[Met Performance] CID:55040
Lohengrin {279} Metropolitan Opera House: 11/21/1913.

(Debuts: Anna Giordano, Margarete Ober
Review)


Metropolitan Opera House
November 21, 1913


LOHENGRIN {279}
Wagner-Wagner

Lohengrin...............Jacques Urlus
Elsa....................Olive Fremstad
Ortrud..................Margarete Ober [Debut]
Telramund...............Hermann Weil
King Heinrich...........Carl Braun
Herald..................Carl Schlegel
Noble...................Julius Bayer
Noble...................Ludwig Burgstaller
Noble...................Adolf Fuhrmann
Noble...................Marcel Reiner
Page....................Louise Cox
Page....................Rosina Van Dyck
Page....................Veni Warwick
Page....................Anna Giordano [Debut]

Conductor...............Alfred Hertz

Director................Franz Hörth
Set Designer............Burghart & Co.
Set Designer............Kautsky & Rottonara Brothers [Act I only]
Costume Designer........Blaschke & Cie

Lohengrin received eight performances this season.


Review of Algernon St. John-Brenon in the Telegraph

MME. OBER WINS IN LOHENGRIN

As Ortrud, She Causes Audience to Forget Wagner Tradition and Break Into Applause.

The excellent feature of last night's performance of "Lohengrin" at the Metropolitan Opera House, was the overwhelming success of Mme. Margarete Ober in the role of Ortrud. Metropolitan audiences are not accustomed readily to indulge its enthusiasm over newcomers, even of unusual merit, but Mme. Ober proved herself to be endowed with a voice of such dominant and dramatic qualities that her auditors threw all sacred Wagnerian traditions to the winds and interrupted the progress of the second act, at the conclusion of the Invocation, with a torrent of applause.

It is hardly correct to describe Mme. Ober as a contralto in the generally accepted meaning of the term. I prefer to refer to her, for want of a better term, as a dramatic mezzo-soprano. Her acting, while strictly within the scheme of the nature of Ortrud, as Wagner conceived it, was perhaps too highly colored and pronounced, sometimes even to the verge of that which may be called the shrillness (in action) of the shrew. But she understood the character of Ortrud, which was that as Wagner himself has told us, of the woman embittered by misdirection and failure in politics. The type is not unfamiliar.

At the close of the second act, after the other artists had been called forward to receive the general gratulations of the audience, there was a particular demonstration in her favor. It was quite obvious that her hearers wished her to come before the curtain alone. The strange manners and the patent selfishness of one of the singers who up to that had done nothing to excite the imagination of the audience, prevented Madame Ober from receiving that which was due to her and which the whole house wished to extend to her. Every time the audience requested Madame Ober, the other singer put in an unsolicited and obtrusive appearance.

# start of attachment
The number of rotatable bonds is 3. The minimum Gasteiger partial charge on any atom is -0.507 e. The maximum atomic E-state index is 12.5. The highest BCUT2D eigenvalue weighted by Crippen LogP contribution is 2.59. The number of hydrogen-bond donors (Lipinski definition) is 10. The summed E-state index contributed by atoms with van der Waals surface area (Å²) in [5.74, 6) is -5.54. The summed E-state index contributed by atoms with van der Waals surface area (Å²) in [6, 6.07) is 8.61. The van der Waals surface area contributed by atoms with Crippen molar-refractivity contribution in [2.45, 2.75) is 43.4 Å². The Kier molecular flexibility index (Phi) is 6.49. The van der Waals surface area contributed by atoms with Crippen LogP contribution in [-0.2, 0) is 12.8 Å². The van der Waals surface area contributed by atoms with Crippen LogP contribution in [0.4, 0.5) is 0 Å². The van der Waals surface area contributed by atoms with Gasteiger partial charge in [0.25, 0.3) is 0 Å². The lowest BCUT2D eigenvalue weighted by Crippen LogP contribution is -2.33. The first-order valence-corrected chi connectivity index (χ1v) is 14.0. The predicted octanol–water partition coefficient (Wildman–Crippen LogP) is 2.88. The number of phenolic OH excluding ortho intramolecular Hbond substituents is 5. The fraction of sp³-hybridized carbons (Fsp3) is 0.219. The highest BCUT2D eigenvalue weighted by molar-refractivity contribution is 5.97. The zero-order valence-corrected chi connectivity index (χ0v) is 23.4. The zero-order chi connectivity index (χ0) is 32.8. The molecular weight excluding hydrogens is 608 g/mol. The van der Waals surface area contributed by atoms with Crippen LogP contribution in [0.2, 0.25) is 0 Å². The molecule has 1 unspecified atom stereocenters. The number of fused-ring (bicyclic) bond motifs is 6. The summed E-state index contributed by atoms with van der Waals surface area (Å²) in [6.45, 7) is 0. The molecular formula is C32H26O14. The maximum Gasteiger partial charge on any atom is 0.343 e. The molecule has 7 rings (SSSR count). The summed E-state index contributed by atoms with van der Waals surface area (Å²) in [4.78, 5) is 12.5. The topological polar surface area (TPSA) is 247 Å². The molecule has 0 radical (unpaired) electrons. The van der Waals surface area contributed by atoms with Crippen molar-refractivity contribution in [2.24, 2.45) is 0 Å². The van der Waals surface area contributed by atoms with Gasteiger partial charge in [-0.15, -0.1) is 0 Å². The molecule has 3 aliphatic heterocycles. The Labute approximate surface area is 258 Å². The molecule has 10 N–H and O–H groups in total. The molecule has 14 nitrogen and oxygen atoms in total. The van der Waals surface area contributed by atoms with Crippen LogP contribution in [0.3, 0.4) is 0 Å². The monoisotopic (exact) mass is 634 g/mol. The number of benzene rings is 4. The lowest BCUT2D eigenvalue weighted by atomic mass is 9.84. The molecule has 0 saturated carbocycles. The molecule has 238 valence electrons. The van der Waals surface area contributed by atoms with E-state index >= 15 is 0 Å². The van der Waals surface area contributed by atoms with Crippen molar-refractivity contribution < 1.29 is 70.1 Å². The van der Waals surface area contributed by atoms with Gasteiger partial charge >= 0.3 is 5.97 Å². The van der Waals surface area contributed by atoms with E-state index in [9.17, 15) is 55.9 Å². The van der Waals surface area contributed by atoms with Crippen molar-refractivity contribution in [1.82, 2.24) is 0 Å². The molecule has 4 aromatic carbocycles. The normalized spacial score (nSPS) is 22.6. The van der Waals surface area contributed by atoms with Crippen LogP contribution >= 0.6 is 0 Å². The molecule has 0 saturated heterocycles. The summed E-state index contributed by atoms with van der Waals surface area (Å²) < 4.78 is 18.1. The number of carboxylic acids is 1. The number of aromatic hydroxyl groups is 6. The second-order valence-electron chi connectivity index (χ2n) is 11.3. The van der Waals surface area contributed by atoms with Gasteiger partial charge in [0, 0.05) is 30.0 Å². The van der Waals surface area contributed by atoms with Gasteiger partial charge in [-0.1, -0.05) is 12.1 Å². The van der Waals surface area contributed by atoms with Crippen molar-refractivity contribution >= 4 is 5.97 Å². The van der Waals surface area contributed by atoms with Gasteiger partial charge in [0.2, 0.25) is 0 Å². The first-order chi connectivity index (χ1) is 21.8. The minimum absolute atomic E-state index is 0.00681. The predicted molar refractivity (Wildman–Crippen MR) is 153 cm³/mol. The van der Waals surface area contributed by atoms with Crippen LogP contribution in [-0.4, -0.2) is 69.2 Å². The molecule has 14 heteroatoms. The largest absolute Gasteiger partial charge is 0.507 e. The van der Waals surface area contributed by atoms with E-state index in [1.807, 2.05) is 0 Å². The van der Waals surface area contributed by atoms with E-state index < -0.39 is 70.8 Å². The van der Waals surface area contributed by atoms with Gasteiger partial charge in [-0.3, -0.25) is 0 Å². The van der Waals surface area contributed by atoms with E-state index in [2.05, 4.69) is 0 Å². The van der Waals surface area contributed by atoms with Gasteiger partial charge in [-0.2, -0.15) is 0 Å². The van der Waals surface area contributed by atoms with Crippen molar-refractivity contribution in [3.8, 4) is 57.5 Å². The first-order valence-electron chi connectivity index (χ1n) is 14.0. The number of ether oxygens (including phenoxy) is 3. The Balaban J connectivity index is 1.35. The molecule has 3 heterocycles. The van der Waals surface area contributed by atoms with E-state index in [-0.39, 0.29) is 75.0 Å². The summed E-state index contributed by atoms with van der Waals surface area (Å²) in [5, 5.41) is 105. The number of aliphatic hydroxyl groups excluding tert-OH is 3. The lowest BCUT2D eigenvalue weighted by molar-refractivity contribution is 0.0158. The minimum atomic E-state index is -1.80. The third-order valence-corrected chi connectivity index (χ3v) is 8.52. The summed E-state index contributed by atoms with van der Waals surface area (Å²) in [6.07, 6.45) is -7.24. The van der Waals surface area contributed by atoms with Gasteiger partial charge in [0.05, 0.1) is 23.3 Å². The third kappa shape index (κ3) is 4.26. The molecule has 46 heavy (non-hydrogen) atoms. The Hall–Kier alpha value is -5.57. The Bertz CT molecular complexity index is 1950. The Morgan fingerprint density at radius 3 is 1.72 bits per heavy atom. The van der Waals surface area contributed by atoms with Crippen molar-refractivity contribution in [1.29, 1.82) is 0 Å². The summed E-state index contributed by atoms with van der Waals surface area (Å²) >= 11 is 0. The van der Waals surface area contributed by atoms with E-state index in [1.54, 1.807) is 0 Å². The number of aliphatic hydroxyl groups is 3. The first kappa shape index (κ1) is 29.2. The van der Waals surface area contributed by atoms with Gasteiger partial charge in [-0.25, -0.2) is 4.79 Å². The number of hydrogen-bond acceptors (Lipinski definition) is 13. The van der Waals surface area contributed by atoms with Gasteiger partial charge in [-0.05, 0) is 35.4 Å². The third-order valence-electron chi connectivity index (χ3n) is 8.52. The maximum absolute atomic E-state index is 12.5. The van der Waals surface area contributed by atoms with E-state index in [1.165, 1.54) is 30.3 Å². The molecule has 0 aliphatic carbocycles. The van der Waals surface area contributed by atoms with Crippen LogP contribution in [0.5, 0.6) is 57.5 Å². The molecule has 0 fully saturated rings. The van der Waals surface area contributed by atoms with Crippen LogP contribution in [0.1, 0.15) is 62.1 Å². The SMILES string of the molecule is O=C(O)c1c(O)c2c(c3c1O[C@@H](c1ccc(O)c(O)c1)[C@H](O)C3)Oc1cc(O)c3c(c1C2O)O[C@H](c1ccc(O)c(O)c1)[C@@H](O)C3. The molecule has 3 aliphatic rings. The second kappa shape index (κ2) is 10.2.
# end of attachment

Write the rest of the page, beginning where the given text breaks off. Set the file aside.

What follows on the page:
Madame Olive Fremstad was the Elsa. She is far from well advised to undertake the singing of music which does not lie strictly within the measure and temper of her voice. The balcony scene, I take it, should be sung with pronounced purity and sweetness of tone, suggestive of the bland purity and candid innocence of Elsa's character. Of course, Madame Fremstad sings the notes, but she sang them with effort and consequent grayness of result. In the more dramatic parts of later episodes she was something like herself.

Mr. Jacques Urlus, who was Lohengrin, is far more romantic in personal looks and bearing than many of his predecessors in the same part. The voice is robust and sonorous, firmly and rationally produced, if not always persuasive or poetical in color.

Others who were heard last night in Wagner's dulcet and harmonious opera were Carl Braun, as Henry the Fowler, Carl Schlegel as the voluble and eloquent but not always well-edited Herald.

The conducting of the opera, as has been the case for many years, was in the hands of Mr. Alfred Hertz, whose only reason for not leading it by memory must be that up to now he has forgotten to. The performance was of sterling worth.


Photograph of Margarete Ober as Ortrud in Lohengrin by Herman Mishkin.



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